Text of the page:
Higher Rock Education - Economics Blog

Monday, November 16, 2020

State of the US Economy - October 2020

The economy is headed in the right direction. Real Gross Domestic Product (RGDP) grew at a record clip. More people are being added to payrolls, and consumers continue to spend, all while new cases of COVID-19 increase at an exponential rate. Will the growing number of cases and deaths be enough to threaten the recovery? Many European countries have reimposed containment measures. Some states and cities across the US are expected to return to on-line learning and restrict activities. If so, layoffs will follow. Without renewed government assistance consumer spending will dip again. Many economists, including Federal Reserve Chairman Jerome Powell, believe additional fiscal stimulus is needed to continue the momentum of recovery into the fourth quarter. But some policy makers argue that no additional stimulus is needed. Deficits are out of control, and the government needs to resist increasing spending. What should be done? These options are discussed in the Summary and Analysis section below. 

But first, October’s economic numbers need to be reviewed to understand where we are and where we are headed. 

Real Gross Domestic Product (RGDP)

The US economy rebounded in record fashion in the third quarter, according to the BEA’s advance estimate – but the economic activity remains below pre-pandemic levels. Growth followed the reopening of the economy. Consumers and businesses opened their checkbooks. Households spent much of the money received from the federal government during the second quarter. But, personal income fell in the third quarter, largely due to the July expiration of many of the federal government subsidies put in place to bolster the  economy. The revised results are summarized below. Readers can access the full report at the Gross Domestic Product, Third Quarter 2020, Advance Estimate.

  • The US economy grew at an annual rate of 33.1% in the third quarter. This follows a contraction of 31.4% in the second quarter. The gain was 7.9% when measured on a quarterly basis. (During the second quarter the economy contracted 9% when measured on a quarterly basis.)  
  • RGDP remained approximately 3.5% less than at the beginning of the pandemic.
  • Personal consumption expenditures (consumer spending) increased at an annual rate of 40.7% after falling 33.2% in the second quarter.
  • Private domestic investment increased at an annual rate of 83%.
  • Exports grew, but imports grew more than imports, so net exports fell. 
  • Federal expenditures fell 6.2% after increasing 16.4% in the second quarter.
  • Personal income fell $540.6 billion between the second and third quarters of 2020.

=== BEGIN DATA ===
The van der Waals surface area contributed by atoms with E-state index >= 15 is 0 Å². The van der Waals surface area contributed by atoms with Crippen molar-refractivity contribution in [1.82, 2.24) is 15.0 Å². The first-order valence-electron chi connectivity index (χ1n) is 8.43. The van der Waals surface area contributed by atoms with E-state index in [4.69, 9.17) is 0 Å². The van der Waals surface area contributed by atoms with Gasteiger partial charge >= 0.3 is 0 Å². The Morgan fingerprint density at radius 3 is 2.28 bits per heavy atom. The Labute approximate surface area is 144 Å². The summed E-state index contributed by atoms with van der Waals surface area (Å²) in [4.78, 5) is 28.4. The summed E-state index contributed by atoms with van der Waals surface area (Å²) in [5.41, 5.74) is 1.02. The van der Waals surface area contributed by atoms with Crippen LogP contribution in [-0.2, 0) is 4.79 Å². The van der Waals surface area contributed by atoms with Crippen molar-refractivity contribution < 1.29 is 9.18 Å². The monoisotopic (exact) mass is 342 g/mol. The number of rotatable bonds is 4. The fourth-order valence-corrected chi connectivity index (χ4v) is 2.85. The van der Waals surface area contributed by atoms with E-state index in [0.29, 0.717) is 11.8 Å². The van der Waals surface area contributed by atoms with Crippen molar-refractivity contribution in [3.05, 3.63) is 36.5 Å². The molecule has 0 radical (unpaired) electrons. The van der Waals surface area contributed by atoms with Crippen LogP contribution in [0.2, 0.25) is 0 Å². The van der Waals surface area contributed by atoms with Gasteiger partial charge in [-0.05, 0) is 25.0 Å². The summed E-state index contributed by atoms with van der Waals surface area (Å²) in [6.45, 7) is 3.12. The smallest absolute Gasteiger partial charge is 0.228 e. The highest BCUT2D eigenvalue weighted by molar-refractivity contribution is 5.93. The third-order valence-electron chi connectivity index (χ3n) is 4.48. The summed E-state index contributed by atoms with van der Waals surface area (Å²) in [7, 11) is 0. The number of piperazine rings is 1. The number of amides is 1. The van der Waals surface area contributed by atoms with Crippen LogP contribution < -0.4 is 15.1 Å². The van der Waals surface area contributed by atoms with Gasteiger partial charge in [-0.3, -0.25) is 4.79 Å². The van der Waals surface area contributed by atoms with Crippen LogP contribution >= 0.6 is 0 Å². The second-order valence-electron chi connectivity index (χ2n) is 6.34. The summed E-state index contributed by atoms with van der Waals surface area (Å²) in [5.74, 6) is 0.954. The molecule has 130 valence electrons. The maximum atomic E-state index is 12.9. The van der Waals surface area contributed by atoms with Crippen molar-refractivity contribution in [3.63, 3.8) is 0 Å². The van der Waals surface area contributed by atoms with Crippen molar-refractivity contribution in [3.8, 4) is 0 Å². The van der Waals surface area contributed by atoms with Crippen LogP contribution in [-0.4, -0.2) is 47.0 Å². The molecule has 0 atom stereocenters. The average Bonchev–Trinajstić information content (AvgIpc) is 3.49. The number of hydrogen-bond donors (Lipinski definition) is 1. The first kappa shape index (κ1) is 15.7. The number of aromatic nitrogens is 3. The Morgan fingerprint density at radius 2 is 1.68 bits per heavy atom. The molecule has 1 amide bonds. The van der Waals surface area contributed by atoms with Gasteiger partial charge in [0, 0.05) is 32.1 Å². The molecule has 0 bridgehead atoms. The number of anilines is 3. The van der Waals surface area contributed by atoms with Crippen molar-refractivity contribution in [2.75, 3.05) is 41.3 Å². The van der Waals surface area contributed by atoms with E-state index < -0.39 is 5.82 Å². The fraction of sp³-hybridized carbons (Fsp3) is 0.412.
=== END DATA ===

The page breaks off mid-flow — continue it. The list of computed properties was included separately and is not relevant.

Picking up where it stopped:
Personal Income and Outlays

Consumers continue to spend more on goods and services. Providers of durable goods such as automobiles and home improvements benefited the most from the increased spending. Durable goods expenditures now exceed pre-pandemic levels. Spending for services also increased since August but remains below where it was in February.

Personal income rebounded in September following its fall in August. Compensation to employees rose $86.2 billion. But “other personal transfer receipts” increased $247.7 billion. The transfer payments included the weekly $300 supplemental unemployment insurance President Trump ordered to replace the $600 supplemental insurance payments that expired in July. Read the full report by following the link Personal Income and Outlays – September 2020. The highlights are listed below. 

  • Personal income increased 0.9% in September following a drop of 2.5% in August.
  • Personal income was $686.7 billion higher than in it was February when the COVID-19 pandemic began.
  • Personal consumption expenditures rose for the fifth straight month, gaining 1.4% in September. This follow a 1.0% increase in August but remains less than in February.
  • September’s PCE price index increased 1.4% over the prior 12 months, while the core price index rose 1.5%.   

Consumer Price Index (CPI)

Prices were unchanged in October. Increases in the price for electricity, airfares and new cars were offset by a drop in the price of motor vehicle insurance, dairy products, and medical services. Read the full report by visiting Consumer Price Index – October 2020. Here are the highlights of the report.

  • The consumer price index for all urban consumers, CPI – U, remained unchanged in October following a 0.2% increase in September. Prices have increased 1.2% over the prior 12 months. 
  • The core index, which excludes food and energy, also remained unchanged in October after increasing 0.2% in September. Over the prior 12 months core prices have increased 1.6%.
  • Electricity increased 1.2%, its largest increase since May 2014. 


The jobless rate has continued to fall since it peaked at 14.7% in April – but it remains much higher than in February when the unemployment rate fell to a historic low of 3.5%. While payrolls have increased each of the past six months, over 11 million people remain unemployed. The number of long-term unemployed is increasing and more people have chosen to accept a part-time job because they have had difficulty in finding full-time employment. The highlights from The Employment Situation – October 2020. are listed below. 

  • The unemployment rate fell to 6.9 % in October, down from 7.9% the prior month.
  • 638,000 people were added to payrolls in October, marking the sixth straight month of gains. The number is more impressive when considering that 147,000 temporary Census workers were removed from payrolls after completed their jobs.
  • 906,000 jobs were added in the private sector.
  • 11.1 million people remain unemployed, but more than half of those who lost their jobs in March and April have returned to work.
  • 383,000 more people are working part-time for economic reasons, bringing the total to 6.7 million. 
  • U-6, the broader measure of unemployment, equaled 12.1%, down from 12.8% in September. It has fallen 10.7% from its peak of 22.8% in April. The U-6 rate includes part-time workers who would prefer to work full-time and discouraged people who would like a job but gave up looking. 

Summary and Analysis